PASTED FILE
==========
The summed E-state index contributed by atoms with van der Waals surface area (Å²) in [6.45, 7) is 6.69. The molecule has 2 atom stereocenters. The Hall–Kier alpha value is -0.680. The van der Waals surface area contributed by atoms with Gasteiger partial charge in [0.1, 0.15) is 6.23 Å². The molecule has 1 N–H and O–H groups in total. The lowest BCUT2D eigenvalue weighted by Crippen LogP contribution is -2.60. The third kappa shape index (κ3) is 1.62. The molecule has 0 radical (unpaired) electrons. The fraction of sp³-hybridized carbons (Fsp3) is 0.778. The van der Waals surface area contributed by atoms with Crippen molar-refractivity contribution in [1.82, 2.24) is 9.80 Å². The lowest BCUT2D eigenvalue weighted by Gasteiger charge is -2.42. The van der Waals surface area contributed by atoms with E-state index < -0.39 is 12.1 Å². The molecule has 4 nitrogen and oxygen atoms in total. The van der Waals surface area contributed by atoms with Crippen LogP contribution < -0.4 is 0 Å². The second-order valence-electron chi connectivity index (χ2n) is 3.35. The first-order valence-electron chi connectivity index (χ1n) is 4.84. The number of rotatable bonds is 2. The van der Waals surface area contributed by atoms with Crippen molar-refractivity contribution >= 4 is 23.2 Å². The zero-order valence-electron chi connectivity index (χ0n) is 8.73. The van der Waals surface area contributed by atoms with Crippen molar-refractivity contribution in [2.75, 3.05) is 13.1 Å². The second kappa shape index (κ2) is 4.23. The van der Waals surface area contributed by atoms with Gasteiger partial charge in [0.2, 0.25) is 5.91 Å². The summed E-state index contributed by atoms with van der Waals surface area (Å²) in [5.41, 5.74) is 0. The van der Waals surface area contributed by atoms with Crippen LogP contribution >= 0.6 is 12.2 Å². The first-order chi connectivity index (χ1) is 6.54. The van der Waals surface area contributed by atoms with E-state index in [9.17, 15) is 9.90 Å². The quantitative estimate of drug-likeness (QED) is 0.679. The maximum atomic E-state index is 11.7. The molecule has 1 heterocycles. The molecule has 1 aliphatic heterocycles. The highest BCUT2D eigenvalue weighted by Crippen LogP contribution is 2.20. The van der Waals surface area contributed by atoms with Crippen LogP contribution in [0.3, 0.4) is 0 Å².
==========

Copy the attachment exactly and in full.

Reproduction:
The summed E-state index contributed by atoms with van der Waals surface area (Å²) in [6.45, 7) is 6.69. The molecule has 2 atom stereocenters. The Hall–Kier alpha value is -0.680. The van der Waals surface area contributed by atoms with Gasteiger partial charge in [0.1, 0.15) is 6.23 Å². The molecule has 1 N–H and O–H groups in total. The lowest BCUT2D eigenvalue weighted by Crippen LogP contribution is -2.60. The third kappa shape index (κ3) is 1.62. The molecule has 0 radical (unpaired) electrons. The fraction of sp³-hybridized carbons (Fsp3) is 0.778. The van der Waals surface area contributed by atoms with Crippen molar-refractivity contribution in [1.82, 2.24) is 9.80 Å². The lowest BCUT2D eigenvalue weighted by Gasteiger charge is -2.42. The van der Waals surface area contributed by atoms with E-state index < -0.39 is 12.1 Å². The molecule has 4 nitrogen and oxygen atoms in total. The van der Waals surface area contributed by atoms with Crippen LogP contribution < -0.4 is 0 Å². The second-order valence-electron chi connectivity index (χ2n) is 3.35. The first-order valence-electron chi connectivity index (χ1n) is 4.84. The number of rotatable bonds is 2. The van der Waals surface area contributed by atoms with Crippen molar-refractivity contribution >= 4 is 23.2 Å². The zero-order valence-electron chi connectivity index (χ0n) is 8.73. The van der Waals surface area contributed by atoms with Crippen molar-refractivity contribution in [2.75, 3.05) is 13.1 Å². The second kappa shape index (κ2) is 4.23. The van der Waals surface area contributed by atoms with Gasteiger partial charge in [0.2, 0.25) is 5.91 Å². The summed E-state index contributed by atoms with van der Waals surface area (Å²) in [5.41, 5.74) is 0. The van der Waals surface area contributed by atoms with Crippen LogP contribution >= 0.6 is 12.2 Å². The first-order chi connectivity index (χ1) is 6.54. The van der Waals surface area contributed by atoms with E-state index in [9.17, 15) is 9.90 Å². The quantitative estimate of drug-likeness (QED) is 0.679. The maximum atomic E-state index is 11.7. The molecule has 1 heterocycles. The molecule has 1 aliphatic heterocycles. The highest BCUT2D eigenvalue weighted by Crippen LogP contribution is 2.20. The van der Waals surface area contributed by atoms with Crippen LogP contribution in [0.3, 0.4) is 0 Å².